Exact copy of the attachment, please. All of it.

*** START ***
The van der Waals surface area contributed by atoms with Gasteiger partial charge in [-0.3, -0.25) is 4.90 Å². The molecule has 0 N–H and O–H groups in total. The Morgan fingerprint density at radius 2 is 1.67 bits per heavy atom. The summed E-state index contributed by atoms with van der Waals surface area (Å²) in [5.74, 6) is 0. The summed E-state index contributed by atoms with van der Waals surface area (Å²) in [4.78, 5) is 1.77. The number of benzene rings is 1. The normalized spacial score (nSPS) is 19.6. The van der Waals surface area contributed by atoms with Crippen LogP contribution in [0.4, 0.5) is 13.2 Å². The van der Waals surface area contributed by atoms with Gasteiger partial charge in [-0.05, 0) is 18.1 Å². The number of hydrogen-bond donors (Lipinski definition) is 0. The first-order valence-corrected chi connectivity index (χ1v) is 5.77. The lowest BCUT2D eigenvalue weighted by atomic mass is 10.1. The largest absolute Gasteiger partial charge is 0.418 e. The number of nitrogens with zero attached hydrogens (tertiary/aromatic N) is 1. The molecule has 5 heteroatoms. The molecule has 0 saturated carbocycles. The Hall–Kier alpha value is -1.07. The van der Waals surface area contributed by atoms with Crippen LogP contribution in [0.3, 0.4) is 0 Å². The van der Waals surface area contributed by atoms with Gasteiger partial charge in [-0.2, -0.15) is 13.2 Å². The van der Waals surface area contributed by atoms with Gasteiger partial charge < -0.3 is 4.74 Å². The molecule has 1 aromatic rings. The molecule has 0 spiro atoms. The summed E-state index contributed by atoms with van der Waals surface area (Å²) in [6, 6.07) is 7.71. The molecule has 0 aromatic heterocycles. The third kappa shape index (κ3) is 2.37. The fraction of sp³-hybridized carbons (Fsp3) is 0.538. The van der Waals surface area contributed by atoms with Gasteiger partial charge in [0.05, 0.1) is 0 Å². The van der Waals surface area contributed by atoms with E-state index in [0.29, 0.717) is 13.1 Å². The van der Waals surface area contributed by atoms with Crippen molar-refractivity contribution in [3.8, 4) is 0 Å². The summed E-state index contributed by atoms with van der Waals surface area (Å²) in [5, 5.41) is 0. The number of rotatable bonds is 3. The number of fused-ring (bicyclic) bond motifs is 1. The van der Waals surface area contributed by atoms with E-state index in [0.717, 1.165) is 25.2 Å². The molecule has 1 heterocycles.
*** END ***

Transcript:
The van der Waals surface area contributed by atoms with Gasteiger partial charge in [-0.3, -0.25) is 4.90 Å². The molecule has 0 N–H and O–H groups in total. The Morgan fingerprint density at radius 2 is 1.67 bits per heavy atom. The summed E-state index contributed by atoms with van der Waals surface area (Å²) in [5.74, 6) is 0. The summed E-state index contributed by atoms with van der Waals surface area (Å²) in [4.78, 5) is 1.77. The number of benzene rings is 1. The normalized spacial score (nSPS) is 19.6. The van der Waals surface area contributed by atoms with Crippen LogP contribution in [0.4, 0.5) is 13.2 Å². The van der Waals surface area contributed by atoms with Gasteiger partial charge in [-0.05, 0) is 18.1 Å². The number of hydrogen-bond donors (Lipinski definition) is 0. The first-order valence-corrected chi connectivity index (χ1v) is 5.77. The lowest BCUT2D eigenvalue weighted by atomic mass is 10.1. The largest absolute Gasteiger partial charge is 0.418 e. The number of nitrogens with zero attached hydrogens (tertiary/aromatic N) is 1. The molecule has 5 heteroatoms. The molecule has 0 saturated carbocycles. The Hall–Kier alpha value is -1.07. The van der Waals surface area contributed by atoms with Crippen LogP contribution in [0.3, 0.4) is 0 Å². The van der Waals surface area contributed by atoms with Gasteiger partial charge in [-0.2, -0.15) is 13.2 Å². The van der Waals surface area contributed by atoms with Gasteiger partial charge < -0.3 is 4.74 Å². The molecule has 1 aromatic rings. The molecule has 0 spiro atoms. The summed E-state index contributed by atoms with van der Waals surface area (Å²) in [6, 6.07) is 7.71. The molecule has 0 aromatic heterocycles. The third kappa shape index (κ3) is 2.37. The fraction of sp³-hybridized carbons (Fsp3) is 0.538. The van der Waals surface area contributed by atoms with Gasteiger partial charge in [0.05, 0.1) is 0 Å². The van der Waals surface area contributed by atoms with E-state index in [0.29, 0.717) is 13.1 Å². The van der Waals surface area contributed by atoms with Crippen molar-refractivity contribution in [3.8, 4) is 0 Å². The summed E-state index contributed by atoms with van der Waals surface area (Å²) in [5, 5.41) is 0. The number of rotatable bonds is 3. The number of fused-ring (bicyclic) bond motifs is 1. The van der Waals surface area contributed by atoms with E-state index in [0.717, 1.165) is 25.2 Å². The molecule has 1 heterocycles.